Do digital forensic investigators suffer from secondary traumatic stress and if so, do gender, personality and amount of time spent grading indecent material impact on reported symptoms?

The primary aim of this study is to explore protective strategies employed by digital forensic investigators in an effort to reduce the effects of secondary traumatic stress.

Key details

Lead institution
Principal researcher(s)
Paul Gullon-Scott
Police region
North East
Level of research
Project start date
Date due for completion

Research context

The primary aim of this study is to explore the human cost of child abuse investigations and identify protective factors which can be employed by digital forensic investigators in an effort to reduce the effects of secondary traumatic stress (STS), thus increasing well-being in this group. To our knowledge, no study has exclusively explored protective factors and positive coping strategies.

By examining coping strategies and personality traits we may be able to identify which strategies and traits are linked to higher levels of well-being. The study will also explore whether female DFIs experience higher rates of STS and whether personality traits moderate the relationship between gender and exposure to child sexual abuse material (CSAM).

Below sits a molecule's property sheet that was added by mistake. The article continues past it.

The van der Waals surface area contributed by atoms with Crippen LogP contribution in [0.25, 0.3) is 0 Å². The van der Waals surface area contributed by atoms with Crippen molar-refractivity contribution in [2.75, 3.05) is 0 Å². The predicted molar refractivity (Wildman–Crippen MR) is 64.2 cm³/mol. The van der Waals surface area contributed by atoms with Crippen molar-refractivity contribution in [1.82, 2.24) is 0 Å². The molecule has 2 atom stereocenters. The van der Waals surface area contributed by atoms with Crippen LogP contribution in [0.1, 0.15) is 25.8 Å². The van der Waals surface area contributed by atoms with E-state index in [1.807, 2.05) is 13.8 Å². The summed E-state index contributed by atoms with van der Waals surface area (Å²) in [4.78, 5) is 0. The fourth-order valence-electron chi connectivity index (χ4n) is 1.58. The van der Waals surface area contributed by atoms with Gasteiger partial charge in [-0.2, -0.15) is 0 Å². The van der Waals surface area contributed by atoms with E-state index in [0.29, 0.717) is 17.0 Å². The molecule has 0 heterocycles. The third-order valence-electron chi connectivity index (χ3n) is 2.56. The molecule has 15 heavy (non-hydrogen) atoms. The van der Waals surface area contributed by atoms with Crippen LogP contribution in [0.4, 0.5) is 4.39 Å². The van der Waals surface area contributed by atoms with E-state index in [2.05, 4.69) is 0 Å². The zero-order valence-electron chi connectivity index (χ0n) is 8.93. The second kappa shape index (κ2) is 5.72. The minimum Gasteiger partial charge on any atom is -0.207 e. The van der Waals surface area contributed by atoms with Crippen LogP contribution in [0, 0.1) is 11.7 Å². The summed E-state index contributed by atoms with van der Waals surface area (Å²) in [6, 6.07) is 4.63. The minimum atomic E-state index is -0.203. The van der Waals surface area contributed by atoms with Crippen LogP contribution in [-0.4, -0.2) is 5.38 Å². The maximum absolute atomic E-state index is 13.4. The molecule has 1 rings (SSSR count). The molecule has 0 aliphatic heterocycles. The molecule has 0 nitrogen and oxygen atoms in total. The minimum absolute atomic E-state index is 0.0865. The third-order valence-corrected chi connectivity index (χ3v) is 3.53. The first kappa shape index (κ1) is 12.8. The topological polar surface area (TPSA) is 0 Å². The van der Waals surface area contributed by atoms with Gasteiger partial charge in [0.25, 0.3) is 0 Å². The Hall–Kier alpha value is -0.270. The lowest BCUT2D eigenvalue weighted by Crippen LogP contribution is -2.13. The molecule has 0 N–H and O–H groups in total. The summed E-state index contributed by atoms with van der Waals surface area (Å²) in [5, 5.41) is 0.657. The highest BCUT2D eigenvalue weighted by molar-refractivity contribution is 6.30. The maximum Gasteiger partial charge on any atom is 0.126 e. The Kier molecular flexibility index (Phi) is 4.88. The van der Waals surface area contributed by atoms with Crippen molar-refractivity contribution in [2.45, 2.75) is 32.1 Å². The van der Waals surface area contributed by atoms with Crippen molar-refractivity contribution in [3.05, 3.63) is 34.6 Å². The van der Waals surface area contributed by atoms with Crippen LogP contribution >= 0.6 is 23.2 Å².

Research methodology

The proposed study will be a cohort correlational cross-sectional design, with the study being conducted at a fixed point in time over a short period. Participants will be selected having been exposed to the variable being measured, and are used to explain the frequency of an effect in a specific population at a given point in time.

This study design is utilised to estimate the relationship between exposure to an effect (secondary traumatic stress), and lends itself to retrospective evaluation using clinically valid measures (Hudson and others, 2005; Levin, 2006) The relationship between the selected variables (gender, length of time exposed to CSAM material, personality traits & coping strategies) will then be examined to explore if there is an association between them (Setia, 2016).

For this study to identify a Pearson’s correlation coefficient of r = .30 (medium effect size) with 80% power (⍺ = .05, two-tailed), G*Power suggests we would require 84 participants (Faul et al., 2009). Participants will be recruited via opportunity sampling which allows for recruitment from a targeted population, in this case, a cohort of DFI’s (Martínez-Mesa and others, 2016).

Research participation

This study is open to all digital forensic investigators, The researcher would like for this information to be shared with DFI's nationwide.  Find out more about taking part in the study.

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